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EIA predicts increased use of wood in power, home heating sectors

By Erin Voegele | January 09, 2013

On Jan. 8, the U.S. Energy Information Administration released the January issue of its Short-Term Energy Outlook, which is the first to include forecasts for 2014. The report includes forecasts for biomass-fueled power production, as well as projections for woody biomass heating applications.

According to the outlook, the EIA expects total electrical generation to remain relatively unchanged in 2013, but grow by 94 GWh per day in 2014. A 32 percent increase in the price of natural gas is expected to result in a fuel share drop to 27.9 percent, from 30.3 percent in 2012. Coal-fueled generation is expected to offset this decrease with a 166 GWh per day increase, from 37.6 percent in 2012 to 39 percent in 2013. Renewable energy generation and nuclear power are expected to account for relative 75 GWh per day and 32 GWh per day increases.

Retail residential power rates are expected to increase by 1.9 percent in 2013 and 2.6 percent in 2014. In 2012, retail electricity rates increased by 1.3 percent.

Consumption of renewable energy is expected to increase by 3.6 percent in 2013. Hydropower consumption is projected to increase by 1.7 percent, while the consumption of nonhydropower renewables is expected to grow by 4.4 percent. In 2014, nonhydrorenewables are expected to increase by 3.7 percent.

According to information published by the EIA, wood biomass accounted for approximately 102,000 MWh per day of power in 2012. In 2013 and 2014 woody biomass power generation is expected to increase to a relative 103,000 MWh per day and 105,000 MWh per day. Power generation from waste biomass is also expected to trend upward, from 55,000 MWh per day in 2012, to an average of 56,000 MWh per day in 2013 and 2014.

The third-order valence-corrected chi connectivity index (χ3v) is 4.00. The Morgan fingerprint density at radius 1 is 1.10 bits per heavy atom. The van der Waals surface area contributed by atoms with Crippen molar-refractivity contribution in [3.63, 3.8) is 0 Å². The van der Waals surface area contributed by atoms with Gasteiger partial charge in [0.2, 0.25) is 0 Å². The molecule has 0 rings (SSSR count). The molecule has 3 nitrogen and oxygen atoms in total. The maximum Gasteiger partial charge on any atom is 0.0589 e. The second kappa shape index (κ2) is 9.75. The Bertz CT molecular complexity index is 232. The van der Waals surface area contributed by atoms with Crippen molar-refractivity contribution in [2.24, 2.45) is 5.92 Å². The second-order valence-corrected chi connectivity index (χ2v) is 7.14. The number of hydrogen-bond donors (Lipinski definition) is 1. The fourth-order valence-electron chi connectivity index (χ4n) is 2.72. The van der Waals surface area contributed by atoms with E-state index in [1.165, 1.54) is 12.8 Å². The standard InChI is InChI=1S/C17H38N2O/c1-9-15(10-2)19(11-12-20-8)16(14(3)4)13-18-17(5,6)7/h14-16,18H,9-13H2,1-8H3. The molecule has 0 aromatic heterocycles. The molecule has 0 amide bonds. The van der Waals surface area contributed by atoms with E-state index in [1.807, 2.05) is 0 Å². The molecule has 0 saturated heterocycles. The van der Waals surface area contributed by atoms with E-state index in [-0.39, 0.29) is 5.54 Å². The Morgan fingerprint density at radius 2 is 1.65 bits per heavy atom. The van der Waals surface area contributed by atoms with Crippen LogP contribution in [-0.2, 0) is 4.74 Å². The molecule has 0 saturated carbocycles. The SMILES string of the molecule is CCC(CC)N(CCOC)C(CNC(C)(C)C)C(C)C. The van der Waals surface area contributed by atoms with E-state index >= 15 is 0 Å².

The number of households using biomass as a primary winter heating fuel is also expected to increase. During the 2012-’13 winter 598,000 households in the Northeast are expected to heat with woody biomass, a 7.7 percent increase. An additional 662,000 homes are expected to use the fuel in the Midwest, representing a 3.4 percent increase. In the southern region of the country, 620,000 homes are expected to heat with woody biomass, a 1.7 percent increase. In the western portion of the nation, the EIA expects 752,000 homes to be heated with biomass this winter, a 0.3 percent increase. Overall, a total of 2.64 million homes are expected to employ woody biomass as their primary heating fuel this winter, which is a 3 percent increase over last year.

 

 

 

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